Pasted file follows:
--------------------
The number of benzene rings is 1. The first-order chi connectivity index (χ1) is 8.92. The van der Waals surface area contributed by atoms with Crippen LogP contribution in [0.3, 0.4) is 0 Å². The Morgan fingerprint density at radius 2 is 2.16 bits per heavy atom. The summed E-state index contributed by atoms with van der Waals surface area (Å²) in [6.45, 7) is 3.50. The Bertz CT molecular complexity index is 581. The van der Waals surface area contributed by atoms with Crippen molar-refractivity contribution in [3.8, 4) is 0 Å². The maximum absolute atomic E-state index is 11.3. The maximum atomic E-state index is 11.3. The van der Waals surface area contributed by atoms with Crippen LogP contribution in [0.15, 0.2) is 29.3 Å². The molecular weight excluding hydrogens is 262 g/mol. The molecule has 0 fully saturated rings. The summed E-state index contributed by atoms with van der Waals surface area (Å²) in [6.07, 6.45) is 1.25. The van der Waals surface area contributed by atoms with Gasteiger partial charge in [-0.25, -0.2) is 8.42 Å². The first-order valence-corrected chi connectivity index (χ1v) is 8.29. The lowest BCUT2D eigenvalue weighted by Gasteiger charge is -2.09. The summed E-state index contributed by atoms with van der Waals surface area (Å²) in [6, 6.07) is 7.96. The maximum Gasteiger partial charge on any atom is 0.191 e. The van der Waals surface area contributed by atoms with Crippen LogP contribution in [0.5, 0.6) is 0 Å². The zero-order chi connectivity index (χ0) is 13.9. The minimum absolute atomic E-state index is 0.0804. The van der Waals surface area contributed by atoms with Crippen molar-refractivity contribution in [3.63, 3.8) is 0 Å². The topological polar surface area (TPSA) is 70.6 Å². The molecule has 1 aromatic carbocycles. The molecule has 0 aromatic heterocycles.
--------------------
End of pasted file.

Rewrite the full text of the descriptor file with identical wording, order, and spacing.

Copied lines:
The number of benzene rings is 1. The first-order chi connectivity index (χ1) is 8.92. The van der Waals surface area contributed by atoms with Crippen LogP contribution in [0.3, 0.4) is 0 Å². The Morgan fingerprint density at radius 2 is 2.16 bits per heavy atom. The summed E-state index contributed by atoms with van der Waals surface area (Å²) in [6.45, 7) is 3.50. The Bertz CT molecular complexity index is 581. The van der Waals surface area contributed by atoms with Crippen molar-refractivity contribution in [3.8, 4) is 0 Å². The maximum absolute atomic E-state index is 11.3. The maximum atomic E-state index is 11.3. The van der Waals surface area contributed by atoms with Crippen LogP contribution in [0.15, 0.2) is 29.3 Å². The molecular weight excluding hydrogens is 262 g/mol. The molecule has 0 fully saturated rings. The summed E-state index contributed by atoms with van der Waals surface area (Å²) in [6.07, 6.45) is 1.25. The van der Waals surface area contributed by atoms with Gasteiger partial charge in [-0.25, -0.2) is 8.42 Å². The first-order valence-corrected chi connectivity index (χ1v) is 8.29. The lowest BCUT2D eigenvalue weighted by Gasteiger charge is -2.09. The summed E-state index contributed by atoms with van der Waals surface area (Å²) in [6, 6.07) is 7.96. The maximum Gasteiger partial charge on any atom is 0.191 e. The van der Waals surface area contributed by atoms with Crippen LogP contribution in [0.5, 0.6) is 0 Å². The zero-order chi connectivity index (χ0) is 13.9. The minimum absolute atomic E-state index is 0.0804. The van der Waals surface area contributed by atoms with Crippen molar-refractivity contribution in [3.63, 3.8) is 0 Å². The topological polar surface area (TPSA) is 70.6 Å². The molecule has 1 aromatic carbocycles. The molecule has 0 aromatic heterocycles.